Last Updated on November 14, 2022 by Jessica Lauren Vine
When you’re trying to figure out how to charge an RV battery, you aren’t stuck with just one option. Continue reading to learn more about charging your RV battery in a way that works for you.
You can charge your RV battery using:
- Shore power with a converter
- A portable generator
- Solar power
- Your vehicle’s engine
When we were full time RVing, I remember when our RV’s battery died on us and we couldn’t get the slideout on the RV open. Our vehicle had broken down and was towed away and we only had our car that wouldn’t charge the vehicle. It was not a fun time for us. If you want to look at our misery, just check out the video below.
I recommend having as many tools in your chest as you can so that you are always prepared when something like this happens.
How to Charge Your RV Battery with Shore Power & a Converter
Unless your RV is super old, it almost 100% has a converter. If your battery isn’t charging when you plug into shore power, you should check to make sure you have one but, I am pretty sure you’ll find there is one in your RV.
Your converter in your RV will turn the AC from the shore power into DC which will allow your battery to recharge.
If you don’t see your converter, that is probably because they are ugly and don’t need to be seen. They are probably underneath your RV in a storage compartment. Out of sight and out of mind.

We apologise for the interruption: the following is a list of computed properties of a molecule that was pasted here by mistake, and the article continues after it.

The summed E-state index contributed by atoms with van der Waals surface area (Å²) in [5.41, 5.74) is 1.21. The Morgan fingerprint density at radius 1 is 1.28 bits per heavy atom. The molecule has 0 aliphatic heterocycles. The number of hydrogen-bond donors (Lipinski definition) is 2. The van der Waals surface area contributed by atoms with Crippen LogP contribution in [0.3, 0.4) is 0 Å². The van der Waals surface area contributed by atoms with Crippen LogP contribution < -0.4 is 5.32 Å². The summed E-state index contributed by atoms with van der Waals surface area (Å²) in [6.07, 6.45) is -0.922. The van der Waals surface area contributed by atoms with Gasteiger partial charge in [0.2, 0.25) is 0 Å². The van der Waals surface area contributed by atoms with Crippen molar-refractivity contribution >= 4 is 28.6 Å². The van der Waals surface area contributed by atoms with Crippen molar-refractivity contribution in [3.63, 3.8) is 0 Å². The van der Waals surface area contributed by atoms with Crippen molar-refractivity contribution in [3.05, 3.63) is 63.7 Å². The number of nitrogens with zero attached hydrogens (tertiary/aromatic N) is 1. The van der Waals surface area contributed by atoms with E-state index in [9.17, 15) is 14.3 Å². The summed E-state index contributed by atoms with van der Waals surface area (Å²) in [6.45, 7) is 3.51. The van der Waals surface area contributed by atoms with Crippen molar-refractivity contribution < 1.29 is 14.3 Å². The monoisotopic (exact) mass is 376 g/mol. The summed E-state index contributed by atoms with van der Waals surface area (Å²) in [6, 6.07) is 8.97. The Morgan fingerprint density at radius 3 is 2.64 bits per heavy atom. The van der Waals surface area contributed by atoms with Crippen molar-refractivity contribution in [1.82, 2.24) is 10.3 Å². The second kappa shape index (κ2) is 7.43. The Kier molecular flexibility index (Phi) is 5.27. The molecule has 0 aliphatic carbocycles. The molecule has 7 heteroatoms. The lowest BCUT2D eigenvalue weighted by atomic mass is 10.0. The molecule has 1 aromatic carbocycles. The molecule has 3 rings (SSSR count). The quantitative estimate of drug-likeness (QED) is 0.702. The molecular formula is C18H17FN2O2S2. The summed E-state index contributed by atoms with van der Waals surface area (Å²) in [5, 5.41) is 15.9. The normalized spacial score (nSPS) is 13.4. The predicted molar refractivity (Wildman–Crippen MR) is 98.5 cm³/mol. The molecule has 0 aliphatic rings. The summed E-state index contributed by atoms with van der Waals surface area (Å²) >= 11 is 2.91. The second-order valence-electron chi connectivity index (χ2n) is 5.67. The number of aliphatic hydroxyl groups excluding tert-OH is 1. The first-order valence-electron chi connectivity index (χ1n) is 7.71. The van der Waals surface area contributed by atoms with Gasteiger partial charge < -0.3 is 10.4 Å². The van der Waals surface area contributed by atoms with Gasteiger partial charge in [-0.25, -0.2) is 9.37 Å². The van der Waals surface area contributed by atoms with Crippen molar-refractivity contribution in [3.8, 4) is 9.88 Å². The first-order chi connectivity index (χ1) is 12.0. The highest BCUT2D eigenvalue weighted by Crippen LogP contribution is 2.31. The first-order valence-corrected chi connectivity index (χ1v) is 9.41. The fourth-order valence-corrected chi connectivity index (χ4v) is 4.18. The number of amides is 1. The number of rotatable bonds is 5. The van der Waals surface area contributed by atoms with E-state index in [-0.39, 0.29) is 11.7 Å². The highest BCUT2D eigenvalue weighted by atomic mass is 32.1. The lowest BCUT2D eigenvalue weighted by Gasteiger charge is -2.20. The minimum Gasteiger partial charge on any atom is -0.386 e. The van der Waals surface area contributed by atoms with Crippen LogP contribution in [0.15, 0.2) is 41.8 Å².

You may also find that your converter is pulling double duty and is an inverter as well. An inverter changes DC power to AC power.
Why would you want a converter and an inverter in your RV? Well, because you need the DC power to charge your RV’s battery but you need the AC power so you can use the stuff you plug in your RV.
How to Charge an RV Battery with a Generator
Charging an RV battery with a generator is pretty easy. All you need is a generator that allows you to plug in your RV so it can get that DC power we talked about above.
When you go to choose a generator to charge your RV battery, you need to make sure it has an outlet that will allow you to plug in your RV. If it doesn’t, you’ll need an adapter that will connect your RV power cord to the generator so you can get that charge.
I would also recommend getting a generator that is also an inverter. They are a bit more expensive than generators that aren’t inverters but it’s worth the extra money.
When we were camping we went with this generator and it never steered us wrong. It also is on the quieter side of things so our neighbors were grateful—and so were we.
This generator saved us from burning due to lack of air conditioning or not being able to cook quite a few times. Works great.
- Nice run time
- Great brand name
- Lightweight enough for the watts
- Parallel capable
- Not totally budget-friendly
How to Charge an RV Battery with Solar Power
One of our RVs had a place where you could plug in some small solar panels but we didn’t boondock very much so we never ended up getting one. However, some of my friends went all out and had solar on their roofs and the whole shabang!